“I go when I can - at the minute I haven't had a weekend off!” he laughs. “It has been non-stop sparring and running but when I do get free time, of course, I am down there. If we can just keep it up man, come on Cov, you do your side and I will do my side. Coming home was the best thing that happened to us and look at the support now - it is crazy. We have got everything going for us - it is just a rising city now. It's a beautiful city.”
The 27-year-old looked remarkably fresh faced when we caught up with him, given that 11 weeks ago he became a father for the first time, and his child has completely changed his outlook on life.
“My first baby - she's a little star,” he says, unable to keep the smile from his face.
“She has changed my mindset, everything I do is for her. Even the little things, things that were important a few months ago mean nothing to me now. It is all about making sure she has a good life and good holidays, she has a roof over her head, that is all that matters to me now. It is that drive that has given me that extra bit of motivation to get out of bed - I already had motivation but she has given me a whole lot more.”
However, on fight week, the job in hand takes precedence, as he stays away from home to make sure his sleep is not disturbed.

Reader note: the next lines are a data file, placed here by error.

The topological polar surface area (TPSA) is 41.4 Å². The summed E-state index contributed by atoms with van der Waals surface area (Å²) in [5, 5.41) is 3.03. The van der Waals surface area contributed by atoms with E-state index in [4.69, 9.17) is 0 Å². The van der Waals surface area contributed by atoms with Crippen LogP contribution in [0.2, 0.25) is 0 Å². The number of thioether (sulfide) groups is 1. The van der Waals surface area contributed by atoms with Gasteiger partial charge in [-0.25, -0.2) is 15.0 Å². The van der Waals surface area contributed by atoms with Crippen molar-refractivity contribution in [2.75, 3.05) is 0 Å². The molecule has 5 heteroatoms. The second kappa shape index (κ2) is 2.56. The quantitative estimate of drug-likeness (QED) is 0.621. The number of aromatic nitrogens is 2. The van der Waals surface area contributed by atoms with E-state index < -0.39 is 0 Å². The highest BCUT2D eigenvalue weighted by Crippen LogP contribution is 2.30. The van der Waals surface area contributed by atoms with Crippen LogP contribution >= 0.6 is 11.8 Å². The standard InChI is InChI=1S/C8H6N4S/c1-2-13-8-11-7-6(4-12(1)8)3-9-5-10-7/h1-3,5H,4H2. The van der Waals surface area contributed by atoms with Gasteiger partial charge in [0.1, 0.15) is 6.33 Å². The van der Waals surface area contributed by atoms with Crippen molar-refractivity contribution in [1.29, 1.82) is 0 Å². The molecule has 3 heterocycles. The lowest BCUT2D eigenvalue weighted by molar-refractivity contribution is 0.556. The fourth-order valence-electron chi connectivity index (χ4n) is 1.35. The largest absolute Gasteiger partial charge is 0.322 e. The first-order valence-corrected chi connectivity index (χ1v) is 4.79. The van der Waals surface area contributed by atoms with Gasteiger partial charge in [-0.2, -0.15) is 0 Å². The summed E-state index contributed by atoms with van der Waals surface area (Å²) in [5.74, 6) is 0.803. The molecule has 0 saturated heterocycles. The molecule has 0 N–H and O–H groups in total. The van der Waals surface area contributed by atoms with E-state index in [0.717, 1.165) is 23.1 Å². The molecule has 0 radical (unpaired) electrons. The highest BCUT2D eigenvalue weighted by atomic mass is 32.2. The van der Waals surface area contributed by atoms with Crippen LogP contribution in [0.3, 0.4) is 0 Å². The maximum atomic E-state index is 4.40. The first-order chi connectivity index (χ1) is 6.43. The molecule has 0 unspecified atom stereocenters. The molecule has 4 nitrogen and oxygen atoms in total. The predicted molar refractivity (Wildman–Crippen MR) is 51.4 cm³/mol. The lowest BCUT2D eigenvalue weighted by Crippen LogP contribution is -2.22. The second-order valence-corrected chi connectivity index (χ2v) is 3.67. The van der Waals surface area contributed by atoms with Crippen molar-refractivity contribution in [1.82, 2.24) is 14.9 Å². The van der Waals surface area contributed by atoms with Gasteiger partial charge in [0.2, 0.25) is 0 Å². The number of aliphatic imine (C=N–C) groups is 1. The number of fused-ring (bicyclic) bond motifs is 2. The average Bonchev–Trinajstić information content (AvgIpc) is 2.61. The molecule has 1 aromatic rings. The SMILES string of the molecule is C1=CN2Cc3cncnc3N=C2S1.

“It's a different mindset, I'm just trying to focus on winning and punching someone in the face. When I'm thinking about punching someone and not getting punched back I really can't be thinking about my baby! I love her to bits but when it comes to boxing I've got to focus on fight night.”
It’s been a perfect start for Wilson Bent in the professional ranks, as he beat the unbeaten George Farrell for the Midlands Area title and has now completed his very first camp, having previously been forced to balance his full-time job as a roofer with the sport he loves.
“Getting the opportunity to box under Hennessy Sports and doing it how I did it, knocking the lad out in three rounds, opened all doors for me. Then Channel 5 got hold of me, offered me a contract, so I signed with them.